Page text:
The dissolved ion content of a body of water. Can be measured in the following units: parts per thousand (PPT or ‰), practical salinity units (PSU), and absolute salinity (g/kg). PPT is measured by weight, denoting the number of parts salt per thousand total parts or a value of 10-3. PSU measures the conductivity of saltwater and compares it in a ratio to a standard KCl solution (because this is a ratio, salinity measured in this way can also be written without units). The newest unit of salinity is absolute salinity, which uses the mass fraction of salt in seawater (g salt per kg seawater) rather than its conductivity (TEOS-20 2010).

Salinity
18 - 38
Temperature -2 - 29°C
P. delicatissima P. seriata

Classification


Empire Eukaryota
Kingdom Chromista
Subkingdom Harosa
Infrakingdom Heterokonta
Phylum Ochrophyta
Subphylum Khakista
Class Bacillariophyceae
Subclass Bacillariophycidae
Order Bacillariales
Family Bacillariaceae
Genus Pseudo-nitzschia Peragallo 1900

(Guiry and Guiry 2012)

Lifestyle


Photosynthetic. Reproduces sexually and asexually.

Description


Cells are narrow and Close

Fusiform

Torpedo-shaped. Shaped like a small boat when viewed from above.

fusiform
, united in stepped chains with overlapping valve ends. Chains are motile. Two plate-like chloroplasts are located along the Close

Girdle

In diatoms, the portion of the cell wall between the two valves of a cell; made up of intercalary bands (bands closest to the valves) and connecting bands (bands in the middle of the girdle). In dinoflagellates, the equivalent of a cingulum or transverse furrow (Horner 2002).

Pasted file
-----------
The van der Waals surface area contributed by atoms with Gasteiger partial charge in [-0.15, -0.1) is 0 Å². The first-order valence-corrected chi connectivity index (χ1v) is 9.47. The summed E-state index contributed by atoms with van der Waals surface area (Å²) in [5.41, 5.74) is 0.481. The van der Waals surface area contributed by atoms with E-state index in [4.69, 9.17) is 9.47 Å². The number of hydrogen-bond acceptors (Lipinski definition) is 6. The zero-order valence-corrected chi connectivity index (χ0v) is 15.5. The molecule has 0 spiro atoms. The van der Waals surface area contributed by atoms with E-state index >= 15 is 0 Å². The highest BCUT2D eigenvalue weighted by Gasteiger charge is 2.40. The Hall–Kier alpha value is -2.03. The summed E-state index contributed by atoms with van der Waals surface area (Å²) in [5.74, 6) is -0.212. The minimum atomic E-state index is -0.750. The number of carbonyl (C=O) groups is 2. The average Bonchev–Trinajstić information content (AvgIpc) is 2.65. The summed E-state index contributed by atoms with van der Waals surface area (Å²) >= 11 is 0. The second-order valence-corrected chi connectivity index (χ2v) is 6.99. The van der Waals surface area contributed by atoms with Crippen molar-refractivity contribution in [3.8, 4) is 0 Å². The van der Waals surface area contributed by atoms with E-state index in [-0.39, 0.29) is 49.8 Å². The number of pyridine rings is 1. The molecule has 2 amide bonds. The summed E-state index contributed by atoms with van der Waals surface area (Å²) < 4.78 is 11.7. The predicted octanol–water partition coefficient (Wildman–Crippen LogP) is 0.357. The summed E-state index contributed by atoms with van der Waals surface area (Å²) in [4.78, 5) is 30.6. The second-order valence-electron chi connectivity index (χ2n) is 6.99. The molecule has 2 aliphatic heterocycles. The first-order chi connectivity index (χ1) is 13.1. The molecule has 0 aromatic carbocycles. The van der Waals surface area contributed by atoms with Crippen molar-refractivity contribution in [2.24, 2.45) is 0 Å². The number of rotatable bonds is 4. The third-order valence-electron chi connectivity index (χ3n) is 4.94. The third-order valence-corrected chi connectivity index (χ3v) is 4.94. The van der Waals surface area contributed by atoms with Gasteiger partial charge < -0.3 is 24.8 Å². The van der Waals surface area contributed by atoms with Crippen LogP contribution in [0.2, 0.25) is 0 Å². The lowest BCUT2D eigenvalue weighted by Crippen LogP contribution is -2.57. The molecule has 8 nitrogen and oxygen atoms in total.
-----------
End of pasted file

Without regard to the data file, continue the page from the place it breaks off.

girdle
, one on each side of the median transapical plane. Cells are yellow-brown in colour (Hasle and Syvertsen 1997).
The valve face is covered with slits and pores (fibulae, Close

Striae

(referring to pores in diatoms) In diatoms, a striation or row of pores on the valve face. "In centric diatoms, striae may be radial, running from the centre of the valve to the margin ... In pennate diatoms, striae may be parallel to the median line of the valve or raphe" (Horner 2002).

striae
, Close

Interstria

(plural: interstriae) The non-perforated siliceous strip between striae (Hasle and Syvertsen 1996).

interstriae
). The Close

Raphe

"In some pennate diatoms, one or two longitudinal slits along the [long] axis or around the valve margins" (Horner 2002). Secretion of mucilage allows a pennate diatom to attach itself to or glide on a substrate (Regents of the University of California 2006).

raphe
is off-center and not raised above the valve (Hasle and Syvertsen 1997).

Measurements


Length Close

Apical

(axis, spine) The region of the apex or point. Refers to the most anterior point or region of the cell (HPP 2003).